By Emir Pohan

Suspension of Debt Payment: A Closer Look to Creditors’ Options

27 April 2023

image desc

It’s normal for people who owe money to pay it back to whomever they owe it to. However, there are certain times when they may have encountered difficulties repaying their debts or failed to pay the due and payable debts in accordance with the arrangements they have made with their creditor(s).


Following the unprecedented impact of COVID-19 and government policies as the response, businesses have faced significant challenges in satisfying their payment obligations. Many debtors are unable to pay their debts to their creditors; in fact, creditors seek debt recovery as they are also facing financial difficulties. As a result, according to the case court information system (sistem informasi penelusuran perkara – “SIPP”) of the Commercial Court at Central Jakarta, Medan, Semarang, Surabaya, and Makassar, there has been a significant increase in the number of PKPU fillings. There were 641 PKPU fillings recorded in 2020, compared to 434 PKPU fillings in 2019.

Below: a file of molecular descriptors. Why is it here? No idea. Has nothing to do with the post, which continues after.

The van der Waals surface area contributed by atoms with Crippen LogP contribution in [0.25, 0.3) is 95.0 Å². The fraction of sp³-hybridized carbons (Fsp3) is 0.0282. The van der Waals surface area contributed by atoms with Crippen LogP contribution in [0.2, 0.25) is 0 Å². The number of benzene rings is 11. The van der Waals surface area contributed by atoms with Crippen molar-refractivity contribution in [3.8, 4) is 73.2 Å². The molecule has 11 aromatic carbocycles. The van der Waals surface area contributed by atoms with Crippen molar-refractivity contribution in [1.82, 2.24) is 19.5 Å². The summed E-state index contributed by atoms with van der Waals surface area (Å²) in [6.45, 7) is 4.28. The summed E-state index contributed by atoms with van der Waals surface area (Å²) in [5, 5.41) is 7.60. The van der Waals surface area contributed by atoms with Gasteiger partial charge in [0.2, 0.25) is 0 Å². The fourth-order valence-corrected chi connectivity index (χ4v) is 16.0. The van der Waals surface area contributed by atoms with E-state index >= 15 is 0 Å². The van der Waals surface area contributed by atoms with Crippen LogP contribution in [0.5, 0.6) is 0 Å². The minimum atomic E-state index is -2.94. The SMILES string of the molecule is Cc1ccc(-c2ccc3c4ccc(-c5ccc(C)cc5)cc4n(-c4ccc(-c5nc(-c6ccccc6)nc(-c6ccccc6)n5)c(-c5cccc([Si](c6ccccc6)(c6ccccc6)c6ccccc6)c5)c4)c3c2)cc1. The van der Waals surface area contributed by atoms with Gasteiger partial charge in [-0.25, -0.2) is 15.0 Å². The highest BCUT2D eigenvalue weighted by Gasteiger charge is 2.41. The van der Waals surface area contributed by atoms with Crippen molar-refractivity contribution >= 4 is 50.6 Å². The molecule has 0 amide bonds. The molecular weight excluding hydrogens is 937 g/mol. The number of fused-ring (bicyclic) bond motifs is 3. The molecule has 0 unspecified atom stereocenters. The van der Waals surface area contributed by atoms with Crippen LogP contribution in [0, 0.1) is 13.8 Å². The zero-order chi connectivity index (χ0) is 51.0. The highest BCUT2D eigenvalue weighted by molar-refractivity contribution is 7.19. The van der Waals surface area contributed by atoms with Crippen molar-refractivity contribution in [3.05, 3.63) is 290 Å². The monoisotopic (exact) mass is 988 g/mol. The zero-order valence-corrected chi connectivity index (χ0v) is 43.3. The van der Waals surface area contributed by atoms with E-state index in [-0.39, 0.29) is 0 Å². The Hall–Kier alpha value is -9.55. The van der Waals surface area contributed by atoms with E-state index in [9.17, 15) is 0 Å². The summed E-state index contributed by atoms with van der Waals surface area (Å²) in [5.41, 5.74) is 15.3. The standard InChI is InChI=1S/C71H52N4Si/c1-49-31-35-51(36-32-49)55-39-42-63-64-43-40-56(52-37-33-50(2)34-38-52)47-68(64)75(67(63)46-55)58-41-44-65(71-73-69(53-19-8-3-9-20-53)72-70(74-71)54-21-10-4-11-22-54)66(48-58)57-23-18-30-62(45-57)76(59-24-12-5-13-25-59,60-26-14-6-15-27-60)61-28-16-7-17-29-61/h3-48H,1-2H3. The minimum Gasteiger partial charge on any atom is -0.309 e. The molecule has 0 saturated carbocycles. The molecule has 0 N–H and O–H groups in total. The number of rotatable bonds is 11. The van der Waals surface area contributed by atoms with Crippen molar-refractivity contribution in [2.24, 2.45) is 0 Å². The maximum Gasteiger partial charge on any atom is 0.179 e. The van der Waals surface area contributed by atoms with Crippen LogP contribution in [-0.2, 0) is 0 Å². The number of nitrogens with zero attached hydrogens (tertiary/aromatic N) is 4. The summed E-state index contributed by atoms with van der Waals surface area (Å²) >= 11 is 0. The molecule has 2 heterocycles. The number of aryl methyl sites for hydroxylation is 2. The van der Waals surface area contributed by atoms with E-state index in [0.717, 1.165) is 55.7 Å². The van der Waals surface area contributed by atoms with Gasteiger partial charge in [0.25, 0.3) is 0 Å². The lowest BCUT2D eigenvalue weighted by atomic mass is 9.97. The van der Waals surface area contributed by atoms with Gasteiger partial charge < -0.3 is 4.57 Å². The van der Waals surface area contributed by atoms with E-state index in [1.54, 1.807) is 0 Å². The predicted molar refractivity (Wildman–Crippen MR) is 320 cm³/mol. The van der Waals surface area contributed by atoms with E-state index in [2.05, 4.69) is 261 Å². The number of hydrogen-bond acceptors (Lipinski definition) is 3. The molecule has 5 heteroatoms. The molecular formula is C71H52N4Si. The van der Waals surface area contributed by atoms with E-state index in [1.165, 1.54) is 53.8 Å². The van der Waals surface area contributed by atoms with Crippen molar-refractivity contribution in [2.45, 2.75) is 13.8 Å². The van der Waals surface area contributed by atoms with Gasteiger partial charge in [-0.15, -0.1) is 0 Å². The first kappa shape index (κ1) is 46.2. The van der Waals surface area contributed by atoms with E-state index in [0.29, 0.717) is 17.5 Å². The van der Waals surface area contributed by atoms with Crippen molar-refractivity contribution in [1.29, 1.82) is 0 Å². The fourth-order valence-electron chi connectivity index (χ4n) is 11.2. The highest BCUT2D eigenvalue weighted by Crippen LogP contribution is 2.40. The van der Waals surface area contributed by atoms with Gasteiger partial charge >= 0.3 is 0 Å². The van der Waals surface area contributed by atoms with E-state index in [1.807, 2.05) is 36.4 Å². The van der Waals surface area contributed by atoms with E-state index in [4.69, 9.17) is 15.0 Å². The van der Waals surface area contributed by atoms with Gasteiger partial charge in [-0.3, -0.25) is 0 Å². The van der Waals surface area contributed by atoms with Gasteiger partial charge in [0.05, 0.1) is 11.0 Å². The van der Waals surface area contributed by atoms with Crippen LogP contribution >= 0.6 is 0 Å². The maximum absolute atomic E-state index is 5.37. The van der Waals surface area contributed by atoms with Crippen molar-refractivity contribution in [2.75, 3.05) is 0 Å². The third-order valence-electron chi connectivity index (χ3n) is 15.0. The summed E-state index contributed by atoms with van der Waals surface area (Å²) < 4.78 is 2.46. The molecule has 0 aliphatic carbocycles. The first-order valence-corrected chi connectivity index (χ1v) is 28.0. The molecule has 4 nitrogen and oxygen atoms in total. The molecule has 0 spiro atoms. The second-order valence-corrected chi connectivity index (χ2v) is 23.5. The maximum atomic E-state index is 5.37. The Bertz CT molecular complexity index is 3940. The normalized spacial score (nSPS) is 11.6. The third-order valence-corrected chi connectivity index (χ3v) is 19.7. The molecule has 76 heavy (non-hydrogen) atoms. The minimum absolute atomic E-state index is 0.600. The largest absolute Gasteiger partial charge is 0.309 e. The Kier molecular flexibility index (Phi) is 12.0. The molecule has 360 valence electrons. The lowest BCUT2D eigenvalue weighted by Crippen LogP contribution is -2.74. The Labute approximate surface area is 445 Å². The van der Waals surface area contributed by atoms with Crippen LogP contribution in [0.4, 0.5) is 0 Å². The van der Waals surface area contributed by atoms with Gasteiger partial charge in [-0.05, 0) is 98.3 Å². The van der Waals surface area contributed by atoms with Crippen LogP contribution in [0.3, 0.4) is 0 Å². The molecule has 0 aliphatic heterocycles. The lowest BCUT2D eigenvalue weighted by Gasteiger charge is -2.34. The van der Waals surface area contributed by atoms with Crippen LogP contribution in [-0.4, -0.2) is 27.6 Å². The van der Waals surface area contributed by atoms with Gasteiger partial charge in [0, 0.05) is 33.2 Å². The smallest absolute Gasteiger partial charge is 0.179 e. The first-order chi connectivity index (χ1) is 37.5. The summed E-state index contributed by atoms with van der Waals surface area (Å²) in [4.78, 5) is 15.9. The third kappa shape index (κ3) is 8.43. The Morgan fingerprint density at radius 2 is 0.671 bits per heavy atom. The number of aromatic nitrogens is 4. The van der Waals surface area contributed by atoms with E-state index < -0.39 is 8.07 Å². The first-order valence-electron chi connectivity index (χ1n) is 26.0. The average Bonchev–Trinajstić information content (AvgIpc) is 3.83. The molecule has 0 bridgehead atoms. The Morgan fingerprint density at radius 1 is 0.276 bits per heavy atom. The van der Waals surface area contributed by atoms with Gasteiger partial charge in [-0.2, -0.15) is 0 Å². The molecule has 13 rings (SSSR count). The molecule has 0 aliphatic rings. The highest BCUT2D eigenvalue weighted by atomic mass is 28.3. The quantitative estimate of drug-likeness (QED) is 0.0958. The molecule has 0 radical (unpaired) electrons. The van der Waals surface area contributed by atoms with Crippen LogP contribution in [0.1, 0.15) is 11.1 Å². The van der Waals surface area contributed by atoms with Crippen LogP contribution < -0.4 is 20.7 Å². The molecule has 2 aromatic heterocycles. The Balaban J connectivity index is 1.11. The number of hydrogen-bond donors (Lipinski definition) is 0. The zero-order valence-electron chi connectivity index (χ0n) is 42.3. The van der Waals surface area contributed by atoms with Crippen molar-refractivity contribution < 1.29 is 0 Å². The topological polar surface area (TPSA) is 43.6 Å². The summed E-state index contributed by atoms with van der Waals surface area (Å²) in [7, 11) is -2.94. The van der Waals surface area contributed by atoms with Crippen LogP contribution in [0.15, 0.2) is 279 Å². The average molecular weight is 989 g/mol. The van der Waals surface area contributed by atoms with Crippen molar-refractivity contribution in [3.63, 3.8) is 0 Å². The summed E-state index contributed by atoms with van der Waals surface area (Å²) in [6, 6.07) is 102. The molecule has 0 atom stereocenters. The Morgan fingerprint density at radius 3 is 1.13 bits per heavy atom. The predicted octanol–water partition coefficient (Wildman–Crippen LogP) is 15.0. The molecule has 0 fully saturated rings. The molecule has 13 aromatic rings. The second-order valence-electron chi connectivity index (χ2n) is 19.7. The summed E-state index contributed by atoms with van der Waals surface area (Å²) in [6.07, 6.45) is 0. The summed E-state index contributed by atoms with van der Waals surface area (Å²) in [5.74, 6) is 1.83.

Under Law No. 37 of 2004 on Bankruptcy and Suspension of Debt Payment (“Bankruptcy Law”), a creditor has the option to file a petition for either bankruptcy or PKPU in the Commercial Court. The growth in PKPU filings indicates creditors tend to file a PKPU petition over bankruptcy since PKPU will allow the debtor to continue their commercial operations while dealing with their debts. With PKPU, creditors and debtors may mutually agree to restructure the debts under a composition plan.


Types of Creditors


Upon the commencement of PKPU, all creditors’ claims will be verified, and the administrator will calculate each of the creditor’s voting rights. Creditors are differentiated into three types, which are: (a) preferred creditors, (b) secured creditors, and (c) unsecured creditors. To fully grasp your legal rights and the order of priority as a creditor, you must identify which type of creditor you are.

  1. Preferred Creditor (Kreditur Preferen)


    A preferred creditor is a creditor who has privileges granted by the law due to the nature of their debts. This means they are entitled to receive the first repayment and are given priority over secured and unsecured creditors. In accordance with Article 1139 and 1149 of the Indonesian Civil Code, the preferred creditor is typically creditors that are eligible for tax claims, employee wages, administrator’s fees, and costs of proceedings. Additionally, pursuant to the Decision of the Constitutional Court No. 67/Law-XI/2013, wages are considered the foremost priority to be paid over all types of creditors.

  2. Secured Creditor (Kreditur Separatis)